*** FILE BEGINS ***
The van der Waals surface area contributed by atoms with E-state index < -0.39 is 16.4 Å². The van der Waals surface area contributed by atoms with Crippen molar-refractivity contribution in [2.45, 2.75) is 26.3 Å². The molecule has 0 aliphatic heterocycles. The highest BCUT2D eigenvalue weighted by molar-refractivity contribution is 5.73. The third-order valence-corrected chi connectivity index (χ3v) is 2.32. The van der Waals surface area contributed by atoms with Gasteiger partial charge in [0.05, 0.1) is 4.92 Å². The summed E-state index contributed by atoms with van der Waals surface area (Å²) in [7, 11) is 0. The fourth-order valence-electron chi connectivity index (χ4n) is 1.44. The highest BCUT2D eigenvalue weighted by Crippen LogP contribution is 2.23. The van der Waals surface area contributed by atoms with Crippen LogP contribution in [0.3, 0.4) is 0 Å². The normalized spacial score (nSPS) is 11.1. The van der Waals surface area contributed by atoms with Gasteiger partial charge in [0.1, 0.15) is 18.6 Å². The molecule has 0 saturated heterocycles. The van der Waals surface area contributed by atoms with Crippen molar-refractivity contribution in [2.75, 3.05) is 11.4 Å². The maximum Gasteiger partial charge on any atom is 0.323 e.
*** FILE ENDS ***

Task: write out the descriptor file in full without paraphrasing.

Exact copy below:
The van der Waals surface area contributed by atoms with E-state index < -0.39 is 16.4 Å². The van der Waals surface area contributed by atoms with Crippen molar-refractivity contribution in [2.45, 2.75) is 26.3 Å². The molecule has 0 aliphatic heterocycles. The highest BCUT2D eigenvalue weighted by molar-refractivity contribution is 5.73. The third-order valence-corrected chi connectivity index (χ3v) is 2.32. The van der Waals surface area contributed by atoms with Gasteiger partial charge in [0.05, 0.1) is 4.92 Å². The summed E-state index contributed by atoms with van der Waals surface area (Å²) in [7, 11) is 0. The fourth-order valence-electron chi connectivity index (χ4n) is 1.44. The highest BCUT2D eigenvalue weighted by Crippen LogP contribution is 2.23. The van der Waals surface area contributed by atoms with Crippen LogP contribution in [0.3, 0.4) is 0 Å². The normalized spacial score (nSPS) is 11.1. The van der Waals surface area contributed by atoms with Gasteiger partial charge in [0.1, 0.15) is 18.6 Å². The molecule has 0 saturated heterocycles. The van der Waals surface area contributed by atoms with Crippen molar-refractivity contribution in [2.75, 3.05) is 11.4 Å². The maximum Gasteiger partial charge on any atom is 0.323 e.